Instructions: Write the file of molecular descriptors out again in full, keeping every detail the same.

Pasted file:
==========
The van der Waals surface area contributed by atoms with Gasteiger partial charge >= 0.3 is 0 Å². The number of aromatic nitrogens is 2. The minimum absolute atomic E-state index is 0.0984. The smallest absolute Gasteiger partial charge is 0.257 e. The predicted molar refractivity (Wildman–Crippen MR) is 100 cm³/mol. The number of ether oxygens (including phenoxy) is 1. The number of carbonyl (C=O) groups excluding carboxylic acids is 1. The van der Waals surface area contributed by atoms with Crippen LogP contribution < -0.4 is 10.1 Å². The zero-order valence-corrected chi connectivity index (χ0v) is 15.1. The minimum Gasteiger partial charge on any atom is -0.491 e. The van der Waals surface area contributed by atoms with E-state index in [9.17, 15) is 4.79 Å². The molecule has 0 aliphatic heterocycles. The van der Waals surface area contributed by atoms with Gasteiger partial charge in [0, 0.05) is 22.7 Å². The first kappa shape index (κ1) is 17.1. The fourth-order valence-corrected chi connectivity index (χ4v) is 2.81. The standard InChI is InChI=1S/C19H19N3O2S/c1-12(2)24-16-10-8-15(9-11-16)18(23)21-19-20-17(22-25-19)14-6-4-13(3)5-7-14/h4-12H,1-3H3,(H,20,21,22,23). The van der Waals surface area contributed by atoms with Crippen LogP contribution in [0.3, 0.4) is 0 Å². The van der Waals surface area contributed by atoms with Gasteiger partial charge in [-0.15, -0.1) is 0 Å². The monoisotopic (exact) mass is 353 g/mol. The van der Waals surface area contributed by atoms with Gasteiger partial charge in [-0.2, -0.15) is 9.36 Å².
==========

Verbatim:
The van der Waals surface area contributed by atoms with Gasteiger partial charge >= 0.3 is 0 Å². The number of aromatic nitrogens is 2. The minimum absolute atomic E-state index is 0.0984. The smallest absolute Gasteiger partial charge is 0.257 e. The predicted molar refractivity (Wildman–Crippen MR) is 100 cm³/mol. The number of ether oxygens (including phenoxy) is 1. The number of carbonyl (C=O) groups excluding carboxylic acids is 1. The van der Waals surface area contributed by atoms with Crippen LogP contribution < -0.4 is 10.1 Å². The zero-order valence-corrected chi connectivity index (χ0v) is 15.1. The minimum Gasteiger partial charge on any atom is -0.491 e. The van der Waals surface area contributed by atoms with E-state index in [9.17, 15) is 4.79 Å². The molecule has 0 aliphatic heterocycles. The van der Waals surface area contributed by atoms with Gasteiger partial charge in [0, 0.05) is 22.7 Å². The first kappa shape index (κ1) is 17.1. The fourth-order valence-corrected chi connectivity index (χ4v) is 2.81. The standard InChI is InChI=1S/C19H19N3O2S/c1-12(2)24-16-10-8-15(9-11-16)18(23)21-19-20-17(22-25-19)14-6-4-13(3)5-7-14/h4-12H,1-3H3,(H,20,21,22,23). The van der Waals surface area contributed by atoms with Crippen LogP contribution in [0.3, 0.4) is 0 Å². The van der Waals surface area contributed by atoms with Gasteiger partial charge in [-0.15, -0.1) is 0 Å². The monoisotopic (exact) mass is 353 g/mol. The van der Waals surface area contributed by atoms with Gasteiger partial charge in [-0.2, -0.15) is 9.36 Å².